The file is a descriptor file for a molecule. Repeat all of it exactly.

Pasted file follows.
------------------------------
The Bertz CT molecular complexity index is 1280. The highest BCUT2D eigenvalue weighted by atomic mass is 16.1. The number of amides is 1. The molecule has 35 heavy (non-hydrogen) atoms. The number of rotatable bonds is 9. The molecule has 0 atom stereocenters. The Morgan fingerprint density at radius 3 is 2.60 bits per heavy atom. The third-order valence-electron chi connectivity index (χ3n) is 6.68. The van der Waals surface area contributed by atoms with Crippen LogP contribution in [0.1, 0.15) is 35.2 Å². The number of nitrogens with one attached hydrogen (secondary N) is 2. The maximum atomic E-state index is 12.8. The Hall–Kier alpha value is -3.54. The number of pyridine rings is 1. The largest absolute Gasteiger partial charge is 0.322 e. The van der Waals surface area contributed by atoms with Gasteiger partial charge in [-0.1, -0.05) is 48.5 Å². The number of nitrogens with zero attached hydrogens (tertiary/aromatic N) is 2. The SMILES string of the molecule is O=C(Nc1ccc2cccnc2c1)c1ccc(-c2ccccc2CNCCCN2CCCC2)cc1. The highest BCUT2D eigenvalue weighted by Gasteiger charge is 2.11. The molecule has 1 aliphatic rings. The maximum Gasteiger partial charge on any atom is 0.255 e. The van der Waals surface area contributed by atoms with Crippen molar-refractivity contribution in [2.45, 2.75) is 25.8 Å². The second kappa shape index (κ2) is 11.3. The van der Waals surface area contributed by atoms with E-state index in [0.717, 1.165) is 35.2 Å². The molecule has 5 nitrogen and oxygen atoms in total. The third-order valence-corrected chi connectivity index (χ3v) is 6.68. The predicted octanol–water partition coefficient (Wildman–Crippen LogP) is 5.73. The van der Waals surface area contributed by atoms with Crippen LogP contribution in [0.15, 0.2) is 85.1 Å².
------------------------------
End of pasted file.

The Bertz CT molecular complexity index is 1280. The highest BCUT2D eigenvalue weighted by atomic mass is 16.1. The number of amides is 1. The molecule has 35 heavy (non-hydrogen) atoms. The number of rotatable bonds is 9. The molecule has 0 atom stereocenters. The Morgan fingerprint density at radius 3 is 2.60 bits per heavy atom. The third-order valence-electron chi connectivity index (χ3n) is 6.68. The van der Waals surface area contributed by atoms with Crippen LogP contribution in [0.1, 0.15) is 35.2 Å². The number of nitrogens with one attached hydrogen (secondary N) is 2. The maximum atomic E-state index is 12.8. The Hall–Kier alpha value is -3.54. The number of pyridine rings is 1. The largest absolute Gasteiger partial charge is 0.322 e. The van der Waals surface area contributed by atoms with Gasteiger partial charge in [-0.1, -0.05) is 48.5 Å². The number of nitrogens with zero attached hydrogens (tertiary/aromatic N) is 2. The SMILES string of the molecule is O=C(Nc1ccc2cccnc2c1)c1ccc(-c2ccccc2CNCCCN2CCCC2)cc1. The highest BCUT2D eigenvalue weighted by Gasteiger charge is 2.11. The molecule has 1 aliphatic rings. The maximum Gasteiger partial charge on any atom is 0.255 e. The van der Waals surface area contributed by atoms with Crippen molar-refractivity contribution in [2.45, 2.75) is 25.8 Å². The second kappa shape index (κ2) is 11.3. The van der Waals surface area contributed by atoms with E-state index in [0.717, 1.165) is 35.2 Å². The molecule has 5 nitrogen and oxygen atoms in total. The third-order valence-corrected chi connectivity index (χ3v) is 6.68. The predicted octanol–water partition coefficient (Wildman–Crippen LogP) is 5.73. The van der Waals surface area contributed by atoms with Crippen LogP contribution in [0.15, 0.2) is 85.1 Å².